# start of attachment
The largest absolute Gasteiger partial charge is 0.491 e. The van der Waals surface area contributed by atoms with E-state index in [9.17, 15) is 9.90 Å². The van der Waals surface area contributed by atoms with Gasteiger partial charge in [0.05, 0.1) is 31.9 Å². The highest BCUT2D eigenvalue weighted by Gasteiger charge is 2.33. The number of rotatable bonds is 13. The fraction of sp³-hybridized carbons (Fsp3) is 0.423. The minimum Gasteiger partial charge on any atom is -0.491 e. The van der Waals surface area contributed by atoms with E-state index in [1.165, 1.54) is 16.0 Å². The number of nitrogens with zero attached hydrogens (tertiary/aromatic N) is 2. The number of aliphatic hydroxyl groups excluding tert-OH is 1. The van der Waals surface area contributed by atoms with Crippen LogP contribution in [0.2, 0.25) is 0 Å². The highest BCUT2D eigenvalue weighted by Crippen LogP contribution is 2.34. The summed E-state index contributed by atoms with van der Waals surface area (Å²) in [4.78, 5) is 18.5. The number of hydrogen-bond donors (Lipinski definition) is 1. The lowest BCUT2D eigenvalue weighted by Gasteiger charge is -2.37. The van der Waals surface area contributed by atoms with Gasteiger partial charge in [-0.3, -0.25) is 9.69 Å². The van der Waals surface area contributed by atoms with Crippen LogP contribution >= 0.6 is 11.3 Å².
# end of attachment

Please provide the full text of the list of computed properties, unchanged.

The largest absolute Gasteiger partial charge is 0.491 e. The van der Waals surface area contributed by atoms with E-state index in [9.17, 15) is 9.90 Å². The van der Waals surface area contributed by atoms with Gasteiger partial charge in [0.05, 0.1) is 31.9 Å². The highest BCUT2D eigenvalue weighted by Gasteiger charge is 2.33. The number of rotatable bonds is 13. The fraction of sp³-hybridized carbons (Fsp3) is 0.423. The minimum Gasteiger partial charge on any atom is -0.491 e. The van der Waals surface area contributed by atoms with E-state index in [1.165, 1.54) is 16.0 Å². The number of nitrogens with zero attached hydrogens (tertiary/aromatic N) is 2. The number of aliphatic hydroxyl groups excluding tert-OH is 1. The van der Waals surface area contributed by atoms with Crippen LogP contribution in [0.2, 0.25) is 0 Å². The highest BCUT2D eigenvalue weighted by Crippen LogP contribution is 2.34. The summed E-state index contributed by atoms with van der Waals surface area (Å²) in [4.78, 5) is 18.5. The number of hydrogen-bond donors (Lipinski definition) is 1. The lowest BCUT2D eigenvalue weighted by Gasteiger charge is -2.37. The van der Waals surface area contributed by atoms with Gasteiger partial charge in [-0.3, -0.25) is 9.69 Å². The van der Waals surface area contributed by atoms with Crippen LogP contribution >= 0.6 is 11.3 Å².